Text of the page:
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Fractured Ankle

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  • Fractured Ankle

    Long story short... on Wednesday I tried to walk on air and wound up splatting on my concrete porch. (I wasn't even trying to have fun; it was during housework.) So now I'm hobbling around with a compression boot, and it's exhausting!

    I know ankle fractures are common. Any helpful hints?

  • #2
    Follow your doctor's orders is #1. Try to stay active as you can within the guidelines that your doctor gave you. Ankles are tricky to heal due to it being such a weight bearing joint.

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    • #3
      Do what you can.

      Lower body injury means upper body training, and vice versa. On top of that follow any recovery methods you can, I still think to this day that massaging an injury is the best natural method. Don't forget to rest, if it hurts then stop.
      sigpic
      In Pursuit of Healthiness, Only to Achieve Happiness!: www.livingnotsurviving.com

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      • #4
        Message, message, message,

        I had a bad break back in 1997 that plagued me for years. It never felt as if it healed properly. Last June I developed a really bad case of plantar fasciitis in the same foot. After the doctors recommendations failed to bring any relief I began doing bare foot strengthening exercise and getting regular messages. I now wear VFF's whenever possible and after eliminating all wheat from my diet I am virtually pain free. I would say get a good message therapist and let them start working on it as soon as you can stand for it to be touched. The boot is the same as a cast and as your break heals your muscles and ligaments will weaken. If possible ask your doctor to prescribe physical therapy, but if not seek out a good message therapist on your own.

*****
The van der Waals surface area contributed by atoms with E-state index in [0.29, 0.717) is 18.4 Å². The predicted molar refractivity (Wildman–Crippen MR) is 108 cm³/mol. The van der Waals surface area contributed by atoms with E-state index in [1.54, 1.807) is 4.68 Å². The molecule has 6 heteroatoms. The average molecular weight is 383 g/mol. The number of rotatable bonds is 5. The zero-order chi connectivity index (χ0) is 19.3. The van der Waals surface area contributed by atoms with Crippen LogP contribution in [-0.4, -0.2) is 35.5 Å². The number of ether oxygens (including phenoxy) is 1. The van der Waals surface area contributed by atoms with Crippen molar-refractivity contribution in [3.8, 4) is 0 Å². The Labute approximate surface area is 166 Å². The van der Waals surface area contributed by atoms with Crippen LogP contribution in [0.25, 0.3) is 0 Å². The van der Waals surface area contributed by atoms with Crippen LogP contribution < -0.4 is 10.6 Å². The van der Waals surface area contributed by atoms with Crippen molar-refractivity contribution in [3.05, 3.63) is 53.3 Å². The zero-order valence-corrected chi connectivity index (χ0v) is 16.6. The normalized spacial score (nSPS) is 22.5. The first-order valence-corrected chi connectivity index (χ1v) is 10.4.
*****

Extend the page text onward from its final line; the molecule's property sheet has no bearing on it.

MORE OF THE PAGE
Strive for healthy today.

        Satisfaction is the death of desire.

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        • #5
          I've got an appointment with an orthopedist next Thursday; I guess he's going to check to make sure things are healing properly and I'll ask him about exercises and massage. Right now massage is out of the question: it's still pretty swollen and sore.

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          • #6
            Although I've not used it myself, the herb comfrey's other name is "Knitbone" (Latin name Symphytum officinale)

            I broke my foot a few years ago, and tried to keep wiggling my toes and keep as much movement as possible, to keep the blood circulating through.

            You can do more once your cast is off, in terms of re-strengthening your calf muscles, just remember everything upwards of your ankle will be out of balance as you've compensated for the immobility and pain.

            Hope you feel better soon!

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            • #7
              The really cool thing is that because it's a "stable fracture", I do NOT have a cast; I have a compression boot that I can take on and off whenever I want! I have the boot on whenever I need to walk, of course, but I can take it off to sleep at night or shower, at which times I wrap an ankle support around it. Lots of toe wiggling opportunities.

              I'll have to look for the comfrey. Does it taste decent as a tea?

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              • #8